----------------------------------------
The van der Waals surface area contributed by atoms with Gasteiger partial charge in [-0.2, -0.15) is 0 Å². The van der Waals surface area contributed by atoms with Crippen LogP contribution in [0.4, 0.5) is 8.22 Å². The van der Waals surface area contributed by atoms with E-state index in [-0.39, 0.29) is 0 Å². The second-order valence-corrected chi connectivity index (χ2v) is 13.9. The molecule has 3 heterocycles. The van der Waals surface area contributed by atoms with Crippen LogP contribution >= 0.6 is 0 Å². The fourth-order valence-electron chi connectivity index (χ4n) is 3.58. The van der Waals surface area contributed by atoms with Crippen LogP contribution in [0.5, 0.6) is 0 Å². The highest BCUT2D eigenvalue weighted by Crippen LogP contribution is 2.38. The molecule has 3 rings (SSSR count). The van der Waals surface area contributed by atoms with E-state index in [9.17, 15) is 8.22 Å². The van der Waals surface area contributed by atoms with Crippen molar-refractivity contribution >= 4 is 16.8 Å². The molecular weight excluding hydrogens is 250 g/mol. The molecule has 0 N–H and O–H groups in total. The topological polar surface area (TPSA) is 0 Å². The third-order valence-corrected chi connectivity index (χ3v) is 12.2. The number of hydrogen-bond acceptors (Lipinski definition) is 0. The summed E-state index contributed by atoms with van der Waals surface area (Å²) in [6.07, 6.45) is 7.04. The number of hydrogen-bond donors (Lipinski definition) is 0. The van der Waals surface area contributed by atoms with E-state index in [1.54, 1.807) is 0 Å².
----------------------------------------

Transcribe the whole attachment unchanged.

The van der Waals surface area contributed by atoms with Gasteiger partial charge in [-0.2, -0.15) is 0 Å². The van der Waals surface area contributed by atoms with Crippen LogP contribution in [0.4, 0.5) is 8.22 Å². The van der Waals surface area contributed by atoms with E-state index in [-0.39, 0.29) is 0 Å². The second-order valence-corrected chi connectivity index (χ2v) is 13.9. The molecule has 3 heterocycles. The van der Waals surface area contributed by atoms with Crippen LogP contribution >= 0.6 is 0 Å². The fourth-order valence-electron chi connectivity index (χ4n) is 3.58. The van der Waals surface area contributed by atoms with Crippen LogP contribution in [0.5, 0.6) is 0 Å². The highest BCUT2D eigenvalue weighted by Crippen LogP contribution is 2.38. The molecule has 3 rings (SSSR count). The van der Waals surface area contributed by atoms with E-state index in [9.17, 15) is 8.22 Å². The van der Waals surface area contributed by atoms with Crippen molar-refractivity contribution >= 4 is 16.8 Å². The molecular weight excluding hydrogens is 250 g/mol. The molecule has 0 N–H and O–H groups in total. The topological polar surface area (TPSA) is 0 Å². The third-order valence-corrected chi connectivity index (χ3v) is 12.2. The number of hydrogen-bond acceptors (Lipinski definition) is 0. The summed E-state index contributed by atoms with van der Waals surface area (Å²) in [6.07, 6.45) is 7.04. The number of hydrogen-bond donors (Lipinski definition) is 0. The van der Waals surface area contributed by atoms with E-state index in [1.54, 1.807) is 0 Å².